I am sad to tell you that Dr. Adel Mahmoud, a pioneer in preventing and treating diseases throughout the world, died June 11 in New York City. Dr. Mahmoud’s storied career combined academic leadership, research, development, policy, and implementation science, all focused on improving the health and well-being of people around the world. His major contributions to science and public health involve epidemiological, immunological and clinical facets of neglected tropical diseases, notably parasitic infections.
Dr. Mahmoud received his medical degree from the University of Cairo in 1963 and a doctorate in 1971 from the London School of Hygiene and Tropical Medicine. His early research focused on pioneering studies of the role of eosinophils, a specific type of blood cell that is involved in the defense against and control of schistosomiasis, a debilitating disease caused by a parasitic flatworm that affected millions, most notably children, in Egypt and other countries around the world. Committed to making a difference on a global scale, Mahmoud chose to emigrate to the U.S. in 1973 where he launched his longstanding career at Case Western Reserve University, then the hub of innovation in research on neglected global health diseases. He rapidly rose through the ranks to head the Division of Geographic Medicine and ultimately to chair the Department of Medicine from 1987 to 1998. In the course of his academic career he was elected to ASCI, AAP, and the IOM ( now known as the National Academy of Medicine), and received numerous prizes and honors. With Ken Warren and other collaborators, he wrote and edited the definitive textbooks of tropical diseases, and published landmark papers in the fields of eosinophil biology and schistosomiasis. Dr. Mahmoud was a charismatic mentor to many of today’s leaders in medicine and research.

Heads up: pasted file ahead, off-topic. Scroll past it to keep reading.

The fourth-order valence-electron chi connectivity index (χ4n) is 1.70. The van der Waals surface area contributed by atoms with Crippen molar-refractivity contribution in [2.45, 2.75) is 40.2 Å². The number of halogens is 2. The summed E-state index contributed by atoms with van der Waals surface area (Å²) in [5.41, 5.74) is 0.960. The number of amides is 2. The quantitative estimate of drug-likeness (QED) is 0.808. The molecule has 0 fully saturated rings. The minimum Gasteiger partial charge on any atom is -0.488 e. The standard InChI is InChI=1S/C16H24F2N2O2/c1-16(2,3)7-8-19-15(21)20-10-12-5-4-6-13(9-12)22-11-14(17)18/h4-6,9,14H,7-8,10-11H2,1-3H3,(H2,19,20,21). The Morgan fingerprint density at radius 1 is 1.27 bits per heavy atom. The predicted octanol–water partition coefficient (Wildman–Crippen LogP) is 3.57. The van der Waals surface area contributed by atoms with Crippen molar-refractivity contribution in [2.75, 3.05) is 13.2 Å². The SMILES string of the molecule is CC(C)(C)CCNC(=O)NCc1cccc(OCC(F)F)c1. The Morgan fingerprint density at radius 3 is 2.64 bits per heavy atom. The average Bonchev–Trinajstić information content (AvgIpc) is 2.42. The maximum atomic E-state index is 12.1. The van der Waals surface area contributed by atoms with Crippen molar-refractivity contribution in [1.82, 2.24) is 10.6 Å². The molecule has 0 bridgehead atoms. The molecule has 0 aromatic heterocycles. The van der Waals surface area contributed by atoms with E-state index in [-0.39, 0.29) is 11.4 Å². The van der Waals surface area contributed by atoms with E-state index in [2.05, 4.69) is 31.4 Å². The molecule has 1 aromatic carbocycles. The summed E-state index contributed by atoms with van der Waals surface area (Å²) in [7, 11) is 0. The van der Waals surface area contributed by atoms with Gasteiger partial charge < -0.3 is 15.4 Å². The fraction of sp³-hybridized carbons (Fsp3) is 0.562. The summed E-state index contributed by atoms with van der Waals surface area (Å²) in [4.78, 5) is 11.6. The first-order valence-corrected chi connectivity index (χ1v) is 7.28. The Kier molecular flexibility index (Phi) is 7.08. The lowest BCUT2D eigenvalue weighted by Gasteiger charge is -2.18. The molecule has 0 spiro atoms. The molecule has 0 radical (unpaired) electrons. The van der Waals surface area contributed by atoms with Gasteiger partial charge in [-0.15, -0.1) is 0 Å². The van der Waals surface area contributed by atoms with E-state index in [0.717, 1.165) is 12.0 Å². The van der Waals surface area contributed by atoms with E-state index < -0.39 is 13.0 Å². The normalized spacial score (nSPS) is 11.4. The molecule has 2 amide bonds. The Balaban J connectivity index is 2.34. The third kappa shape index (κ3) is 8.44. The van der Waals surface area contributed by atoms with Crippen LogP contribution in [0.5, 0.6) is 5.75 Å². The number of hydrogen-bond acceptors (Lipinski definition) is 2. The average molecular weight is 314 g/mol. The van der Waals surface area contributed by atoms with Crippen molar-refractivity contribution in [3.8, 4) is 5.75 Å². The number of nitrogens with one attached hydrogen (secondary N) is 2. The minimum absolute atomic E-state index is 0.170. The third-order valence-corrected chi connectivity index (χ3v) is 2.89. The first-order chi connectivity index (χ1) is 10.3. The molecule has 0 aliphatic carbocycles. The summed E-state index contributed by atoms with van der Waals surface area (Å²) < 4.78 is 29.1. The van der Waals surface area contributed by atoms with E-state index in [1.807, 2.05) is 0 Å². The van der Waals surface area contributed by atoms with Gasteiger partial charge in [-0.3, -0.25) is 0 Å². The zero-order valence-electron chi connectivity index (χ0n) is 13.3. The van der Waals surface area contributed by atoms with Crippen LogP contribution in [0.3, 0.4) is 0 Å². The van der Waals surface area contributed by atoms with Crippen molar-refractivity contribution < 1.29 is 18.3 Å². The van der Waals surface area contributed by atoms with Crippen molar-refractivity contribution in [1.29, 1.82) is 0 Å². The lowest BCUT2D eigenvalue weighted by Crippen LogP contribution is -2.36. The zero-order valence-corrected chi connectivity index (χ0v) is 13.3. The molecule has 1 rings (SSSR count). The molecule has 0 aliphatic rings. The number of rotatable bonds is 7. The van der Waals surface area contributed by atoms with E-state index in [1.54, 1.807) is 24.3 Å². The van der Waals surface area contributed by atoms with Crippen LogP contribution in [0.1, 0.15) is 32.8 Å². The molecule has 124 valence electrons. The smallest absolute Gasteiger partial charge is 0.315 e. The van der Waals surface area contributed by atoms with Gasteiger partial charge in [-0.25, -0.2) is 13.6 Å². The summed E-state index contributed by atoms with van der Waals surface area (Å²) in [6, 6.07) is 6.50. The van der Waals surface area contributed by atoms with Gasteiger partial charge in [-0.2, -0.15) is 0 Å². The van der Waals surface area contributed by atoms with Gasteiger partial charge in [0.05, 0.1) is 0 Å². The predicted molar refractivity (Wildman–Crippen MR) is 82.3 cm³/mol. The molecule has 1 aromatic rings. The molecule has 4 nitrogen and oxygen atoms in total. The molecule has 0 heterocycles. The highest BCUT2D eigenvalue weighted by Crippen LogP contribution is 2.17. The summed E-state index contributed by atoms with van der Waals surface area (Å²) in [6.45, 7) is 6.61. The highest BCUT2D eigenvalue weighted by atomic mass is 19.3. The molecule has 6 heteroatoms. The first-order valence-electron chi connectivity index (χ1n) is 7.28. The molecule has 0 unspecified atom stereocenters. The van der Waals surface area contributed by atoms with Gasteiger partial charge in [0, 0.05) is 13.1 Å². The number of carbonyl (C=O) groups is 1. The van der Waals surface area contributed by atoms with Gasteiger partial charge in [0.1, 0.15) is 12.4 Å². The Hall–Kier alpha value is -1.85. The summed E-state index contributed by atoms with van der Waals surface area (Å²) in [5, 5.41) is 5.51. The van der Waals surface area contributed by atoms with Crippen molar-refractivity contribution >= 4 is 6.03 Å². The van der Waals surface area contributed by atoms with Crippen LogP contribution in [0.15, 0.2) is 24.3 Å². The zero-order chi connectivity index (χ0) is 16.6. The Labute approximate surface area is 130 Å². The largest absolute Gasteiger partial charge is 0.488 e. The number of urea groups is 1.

In 1998, Dr. Mahmoud was recruited to serve as President of Merck Vaccines where he played a pivotal role in developing a new generation of vaccines for adults and children. He was responsible for the development and commercialization of a rotavirus vaccine to help prevent severe gastroenteritis that killed millions of children globally; a human papillomavirus (HPV) vaccine to prevent cervical cancer, genital warts, and other related cancers; the first vaccine to help prevent shingles and its painful consequences; and a new formulation of measles-mumps-rubella-varicella vaccine, the current backbone of childhood immunizations. Under Dr. Mahmoud’s leadership, Merck studied these vaccines in people aged 6 weeks to 99 years, and more than 500 million doses of these four vaccines have been distributed around the world as of 2017.
Dr. Mahmoud was one of the earliest directors to lead the Global Alliance for Vaccines & Immunization (now known as the GAVI Alliance), an organization committed to providing access to vaccines in low and middle-income countries He was frequently sought out for scientific advice by national and international organizations including the World Health Organization, the National Institutes of Health, the Centers for Disease Control and Prevention, the National Academies as well as multiple foundations and academic institutions. In addition, he served as president of the International Society of Infectious Diseases (1990-1992).
Dr. Mahmoud retired from Merck in 2006 to begin yet another career as a Professor at the Woodrow Wilson School of Public and International Affairs and the Department of Molecular Biology at Princeton University. He continued his commitment to education while engaging in public policy discussions. He also returned to CWRU as the Chair of the School of Medicine Visiting Committee, where his wit, advice, prodding, genius for problem-solving, and boundless optimism were highly influential and greatly appreciated. In 2017, an endowed chair was created in his honor that bears his name, and awarded to Dr. James Kazura in a ceremony that honored both Dr. Mahmoud the man and his incredible work and worldwide impact on global health and in raising the next generation of global health physicians and scientists. I will miss him terribly. A little of the light in the world has dimmed with his passing.
Dr. Mahmoud is survived by his wife of 25 years, Dr. Sally Hodder, a former faculty member at CWRU and chief resident in medicine, now a Vice Dean for Translational Research at the University of West Virginia, and a son, Jay Thornton.
We will miss him.